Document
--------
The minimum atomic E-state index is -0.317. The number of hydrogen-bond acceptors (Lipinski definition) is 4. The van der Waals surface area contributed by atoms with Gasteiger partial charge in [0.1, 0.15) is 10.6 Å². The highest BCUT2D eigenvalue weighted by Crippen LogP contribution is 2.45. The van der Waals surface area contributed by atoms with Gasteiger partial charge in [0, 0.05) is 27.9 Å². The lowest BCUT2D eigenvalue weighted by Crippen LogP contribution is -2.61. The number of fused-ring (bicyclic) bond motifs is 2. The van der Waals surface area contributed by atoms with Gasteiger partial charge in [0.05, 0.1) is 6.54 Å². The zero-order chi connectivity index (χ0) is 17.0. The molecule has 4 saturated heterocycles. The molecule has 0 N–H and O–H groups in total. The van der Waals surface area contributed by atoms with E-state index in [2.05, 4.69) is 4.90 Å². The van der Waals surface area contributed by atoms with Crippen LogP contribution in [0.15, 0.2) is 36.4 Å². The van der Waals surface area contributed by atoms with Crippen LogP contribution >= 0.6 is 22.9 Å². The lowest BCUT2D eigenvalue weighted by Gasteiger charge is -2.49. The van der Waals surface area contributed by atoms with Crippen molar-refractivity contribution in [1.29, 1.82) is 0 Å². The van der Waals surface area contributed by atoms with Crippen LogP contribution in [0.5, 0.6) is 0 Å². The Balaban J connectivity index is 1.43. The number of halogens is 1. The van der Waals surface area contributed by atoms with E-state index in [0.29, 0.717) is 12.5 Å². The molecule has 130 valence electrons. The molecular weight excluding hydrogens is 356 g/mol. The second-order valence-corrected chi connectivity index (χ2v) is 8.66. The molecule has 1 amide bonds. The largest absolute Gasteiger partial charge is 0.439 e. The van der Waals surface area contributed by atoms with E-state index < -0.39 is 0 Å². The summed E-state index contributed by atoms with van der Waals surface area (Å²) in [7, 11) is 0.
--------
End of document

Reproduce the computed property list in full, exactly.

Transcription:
The minimum atomic E-state index is -0.317. The number of hydrogen-bond acceptors (Lipinski definition) is 4. The van der Waals surface area contributed by atoms with Gasteiger partial charge in [0.1, 0.15) is 10.6 Å². The highest BCUT2D eigenvalue weighted by Crippen LogP contribution is 2.45. The van der Waals surface area contributed by atoms with Gasteiger partial charge in [0, 0.05) is 27.9 Å². The lowest BCUT2D eigenvalue weighted by Crippen LogP contribution is -2.61. The number of fused-ring (bicyclic) bond motifs is 2. The van der Waals surface area contributed by atoms with Gasteiger partial charge in [0.05, 0.1) is 6.54 Å². The zero-order chi connectivity index (χ0) is 17.0. The molecule has 4 saturated heterocycles. The molecule has 0 N–H and O–H groups in total. The van der Waals surface area contributed by atoms with E-state index in [2.05, 4.69) is 4.90 Å². The van der Waals surface area contributed by atoms with Crippen LogP contribution in [0.15, 0.2) is 36.4 Å². The van der Waals surface area contributed by atoms with Crippen LogP contribution >= 0.6 is 22.9 Å². The lowest BCUT2D eigenvalue weighted by Gasteiger charge is -2.49. The van der Waals surface area contributed by atoms with Crippen molar-refractivity contribution in [1.29, 1.82) is 0 Å². The van der Waals surface area contributed by atoms with Crippen LogP contribution in [0.5, 0.6) is 0 Å². The Balaban J connectivity index is 1.43. The number of halogens is 1. The van der Waals surface area contributed by atoms with E-state index in [0.29, 0.717) is 12.5 Å². The molecule has 130 valence electrons. The molecular weight excluding hydrogens is 356 g/mol. The second-order valence-corrected chi connectivity index (χ2v) is 8.66. The molecule has 1 amide bonds. The largest absolute Gasteiger partial charge is 0.439 e. The van der Waals surface area contributed by atoms with E-state index < -0.39 is 0 Å². The summed E-state index contributed by atoms with van der Waals surface area (Å²) in [7, 11) is 0.